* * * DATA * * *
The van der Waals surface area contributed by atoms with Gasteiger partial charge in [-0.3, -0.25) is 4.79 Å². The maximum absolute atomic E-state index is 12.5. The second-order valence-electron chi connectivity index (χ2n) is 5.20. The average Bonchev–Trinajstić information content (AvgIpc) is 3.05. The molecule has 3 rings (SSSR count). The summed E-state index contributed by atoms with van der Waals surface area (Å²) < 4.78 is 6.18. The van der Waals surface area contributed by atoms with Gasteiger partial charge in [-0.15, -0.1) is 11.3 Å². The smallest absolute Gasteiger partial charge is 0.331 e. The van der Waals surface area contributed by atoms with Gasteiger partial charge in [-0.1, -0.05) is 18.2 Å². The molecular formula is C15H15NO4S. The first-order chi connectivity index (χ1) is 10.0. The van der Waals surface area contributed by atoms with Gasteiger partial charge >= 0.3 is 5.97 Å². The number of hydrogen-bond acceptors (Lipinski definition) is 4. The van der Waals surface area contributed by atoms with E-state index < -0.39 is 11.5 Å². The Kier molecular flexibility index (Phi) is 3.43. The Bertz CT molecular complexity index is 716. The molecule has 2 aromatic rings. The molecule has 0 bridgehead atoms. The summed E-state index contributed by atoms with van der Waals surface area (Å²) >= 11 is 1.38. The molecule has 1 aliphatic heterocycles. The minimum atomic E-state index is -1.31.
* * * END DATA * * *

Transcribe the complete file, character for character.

The van der Waals surface area contributed by atoms with Gasteiger partial charge in [-0.3, -0.25) is 4.79 Å². The maximum absolute atomic E-state index is 12.5. The second-order valence-electron chi connectivity index (χ2n) is 5.20. The average Bonchev–Trinajstić information content (AvgIpc) is 3.05. The molecule has 3 rings (SSSR count). The summed E-state index contributed by atoms with van der Waals surface area (Å²) < 4.78 is 6.18. The van der Waals surface area contributed by atoms with Gasteiger partial charge in [-0.15, -0.1) is 11.3 Å². The smallest absolute Gasteiger partial charge is 0.331 e. The van der Waals surface area contributed by atoms with Gasteiger partial charge in [-0.1, -0.05) is 18.2 Å². The molecular formula is C15H15NO4S. The first-order chi connectivity index (χ1) is 10.0. The van der Waals surface area contributed by atoms with Gasteiger partial charge >= 0.3 is 5.97 Å². The number of hydrogen-bond acceptors (Lipinski definition) is 4. The van der Waals surface area contributed by atoms with E-state index < -0.39 is 11.5 Å². The Kier molecular flexibility index (Phi) is 3.43. The Bertz CT molecular complexity index is 716. The molecule has 2 aromatic rings. The molecule has 0 bridgehead atoms. The summed E-state index contributed by atoms with van der Waals surface area (Å²) >= 11 is 1.38. The molecule has 1 aliphatic heterocycles. The minimum atomic E-state index is -1.31.